US federal prosecutors say a real-estate investment firm accepted millions in drug money, revealing how high-end real-estate ventures are being used to launder dirty cash at scale.
The case was settled on January 12, when Sefira Capital LLC — a Florida-based investment firm — agreed to forfeit around $30 million to resolve a charge that Sefira and 31 of its subsidiaries accepted millions in drug profits laundered through a scheme known to law enforcement officials as the Black Market Peso Exchange, according to a Department of Justice (DOJ) news release. It was one of three investment companies to forfeit around $50 million in similar cases.
According to the federal complaint against Sefira, the Drug Enforcement Administration (DEA) used undercover accounts and directed informants to transfer drug proceeds through money-laundering brokers. The transfers resulted in millions of dollars being moved to Sefira accounts, prosecutors said. Sefira accepted this money from DEA’s unnamed accounts without any attempt to inquire into the source of their ownership — a direct violation of financial risk regulations.
The seized assets were spread out over 31 bank accounts belonging to Sefira subsidiaries, in amounts of up to $8.7 million per account, according to the complaint.
As part of the settlement, Sefira committed to “conduct reasonable due diligence on future investors, and not accept investment funds” from anyone except actual investors.
In announcing the settlement, New York US Attorney Audrey Strauss explained in a statement that the “Black Market Peso Exchange facilitates the laundering of vast sums of drug trafficking proceeds.” The forfeiture signals not only the surrender of millions in laundered proceeds, “but also the agreement of corporate defendants to exercise due diligence to ensure they are not assisting in or facilitating money laundering,” she said.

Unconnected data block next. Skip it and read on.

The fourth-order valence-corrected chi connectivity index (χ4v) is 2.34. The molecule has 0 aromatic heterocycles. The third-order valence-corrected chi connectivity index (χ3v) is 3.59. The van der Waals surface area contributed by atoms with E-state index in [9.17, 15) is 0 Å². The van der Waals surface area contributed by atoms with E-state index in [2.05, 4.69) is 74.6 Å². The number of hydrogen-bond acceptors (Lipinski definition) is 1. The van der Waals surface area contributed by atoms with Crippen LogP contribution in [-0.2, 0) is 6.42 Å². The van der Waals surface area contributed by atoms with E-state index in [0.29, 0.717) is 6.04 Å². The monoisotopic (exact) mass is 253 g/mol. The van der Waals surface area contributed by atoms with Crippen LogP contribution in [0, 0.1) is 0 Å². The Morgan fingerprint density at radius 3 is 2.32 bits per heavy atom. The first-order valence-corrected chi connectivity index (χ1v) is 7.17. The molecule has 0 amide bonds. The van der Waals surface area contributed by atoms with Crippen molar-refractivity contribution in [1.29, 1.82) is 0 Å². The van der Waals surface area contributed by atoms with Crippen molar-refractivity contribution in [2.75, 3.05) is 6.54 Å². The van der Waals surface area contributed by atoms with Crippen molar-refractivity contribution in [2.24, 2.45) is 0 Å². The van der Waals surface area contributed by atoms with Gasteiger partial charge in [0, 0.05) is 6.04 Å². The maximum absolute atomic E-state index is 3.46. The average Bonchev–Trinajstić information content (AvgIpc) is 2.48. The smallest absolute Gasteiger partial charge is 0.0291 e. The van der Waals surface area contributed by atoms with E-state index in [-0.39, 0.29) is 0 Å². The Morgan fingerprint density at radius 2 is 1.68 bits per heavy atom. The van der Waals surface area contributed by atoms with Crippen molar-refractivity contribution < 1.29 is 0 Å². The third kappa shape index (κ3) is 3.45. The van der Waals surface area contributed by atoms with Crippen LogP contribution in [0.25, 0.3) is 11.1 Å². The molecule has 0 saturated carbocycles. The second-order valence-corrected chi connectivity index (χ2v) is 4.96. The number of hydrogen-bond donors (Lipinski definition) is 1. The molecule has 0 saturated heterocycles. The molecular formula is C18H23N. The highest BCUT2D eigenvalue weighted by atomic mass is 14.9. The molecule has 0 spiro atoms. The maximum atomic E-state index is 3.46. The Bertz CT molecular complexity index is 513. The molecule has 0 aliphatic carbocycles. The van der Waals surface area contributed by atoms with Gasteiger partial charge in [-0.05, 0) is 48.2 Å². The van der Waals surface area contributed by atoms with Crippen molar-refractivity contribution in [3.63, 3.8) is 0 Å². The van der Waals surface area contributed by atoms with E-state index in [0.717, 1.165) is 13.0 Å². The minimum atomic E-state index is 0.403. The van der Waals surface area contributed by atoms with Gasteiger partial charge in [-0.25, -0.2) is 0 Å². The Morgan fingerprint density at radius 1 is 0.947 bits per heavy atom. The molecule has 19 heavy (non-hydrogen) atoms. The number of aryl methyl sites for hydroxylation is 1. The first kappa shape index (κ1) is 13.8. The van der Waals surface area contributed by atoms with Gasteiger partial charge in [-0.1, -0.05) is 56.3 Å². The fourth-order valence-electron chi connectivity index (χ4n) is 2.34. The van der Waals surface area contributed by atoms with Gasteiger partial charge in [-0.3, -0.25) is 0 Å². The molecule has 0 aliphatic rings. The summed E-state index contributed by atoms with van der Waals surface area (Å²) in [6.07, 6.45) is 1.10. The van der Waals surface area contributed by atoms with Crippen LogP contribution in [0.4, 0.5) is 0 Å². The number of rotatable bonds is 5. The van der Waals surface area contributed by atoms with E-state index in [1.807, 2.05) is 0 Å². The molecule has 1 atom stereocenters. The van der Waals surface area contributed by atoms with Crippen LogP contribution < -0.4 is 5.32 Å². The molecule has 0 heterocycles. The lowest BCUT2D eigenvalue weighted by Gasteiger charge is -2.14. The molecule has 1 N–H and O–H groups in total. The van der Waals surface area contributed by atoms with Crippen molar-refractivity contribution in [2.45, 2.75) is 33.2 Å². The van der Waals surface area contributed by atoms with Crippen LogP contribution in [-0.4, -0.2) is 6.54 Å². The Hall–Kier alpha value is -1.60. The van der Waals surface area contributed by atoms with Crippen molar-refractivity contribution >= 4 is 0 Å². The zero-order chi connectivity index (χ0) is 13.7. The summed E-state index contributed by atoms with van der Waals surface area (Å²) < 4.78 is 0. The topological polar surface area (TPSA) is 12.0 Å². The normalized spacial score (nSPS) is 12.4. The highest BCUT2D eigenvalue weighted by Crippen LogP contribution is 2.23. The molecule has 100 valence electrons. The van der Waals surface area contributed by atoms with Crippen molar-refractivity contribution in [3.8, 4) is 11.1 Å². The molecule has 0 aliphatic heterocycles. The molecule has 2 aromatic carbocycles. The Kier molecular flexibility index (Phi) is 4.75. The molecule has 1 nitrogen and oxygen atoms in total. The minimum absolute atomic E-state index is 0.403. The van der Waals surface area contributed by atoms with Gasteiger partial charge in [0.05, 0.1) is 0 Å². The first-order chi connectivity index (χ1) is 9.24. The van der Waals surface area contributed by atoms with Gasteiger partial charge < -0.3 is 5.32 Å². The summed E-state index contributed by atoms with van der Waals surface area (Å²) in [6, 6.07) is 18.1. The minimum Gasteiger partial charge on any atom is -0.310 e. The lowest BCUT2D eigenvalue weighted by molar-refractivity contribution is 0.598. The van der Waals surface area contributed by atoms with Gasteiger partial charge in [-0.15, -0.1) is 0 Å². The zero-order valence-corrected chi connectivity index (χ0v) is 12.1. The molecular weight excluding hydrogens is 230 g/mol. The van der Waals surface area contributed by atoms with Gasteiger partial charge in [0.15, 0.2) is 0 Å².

InSight Crime Analysis
The Black Market Peso Exchange is nothing new, but the recent settlement underscores that the system has evolved to include the investment of dirty dollars within the United States into legal, high-end, profit-earning real estate.
The Black Market Peso Exchange (BMPE) refers to a trade-based money laundering system to convert drug dollars into local Latin American currencies.
BMPE became a mainstay of money laundering in the 1980s, as organized crime adapted to increasingly strict financial regulations requiring traditional banks to know their customers and ensure that their income source was legitimate.
SEE ALSO: Coverage of Money Laundering
BMPE is different from other money-laundering mechanisms because its aim is not to get dirty money into the banking system undetected but to circumvent traditional financial institutions altogether. Money laundering brokers are at the center of the scheme, buying dirty dollars from trafficking groups at a discount, taking out a commission, and then selling the dollars on to Latin American traders.
To pay for their US-based dollars, these Latin American importers usually deposit pesos into an informal exchange house, where trafficking groups pick them up. In a 2017 Miami-based case, however, Colombian importers would pay the cartel directly, once they received their American retail goods, according to a USA Today investigation.
BMPE is pervasive in the fashion district of Los Angeles, for instance, where despite government crackdowns, thousands of businesses continue to accept bulk cash in exchange for exporting goods, ranging from clothes to flowers, to Mexico. The advantage of BMPE is that no money actually crosses the border.
In the early 2000s, the US government started to combat BMPE actively. American exporters were put on notice: from now on, it would be their responsibility to make sure that exports were not financed by “black peso” dollars. Yet, by 2015, little had changed — with a federal official telling PBS that the BMPE continued to be “perhaps the largest, most insidious money-laundering system in the Western Hemisphere.”
Now, instead of relying on exports to transfer the value of the dirty dollars to Latin America, money laundering brokers are cleaning them in the United States by investing in real estate. COVID-19 has likely quickened this shift. In the first half of 2020, non-essential businesses’ shuttering caused a huge backup in the Mexican BMPE. As a result, drug cartels lost millions to seizures in the Los Angeles fashion district alone.
Purchasing high-end real-estate from undiscerning brokers provided an elegant solution — goods were no longer needed to cross closed borders and the dirty dollars would instead be invested in one of the few US markets that experienced a record-breaking boom.
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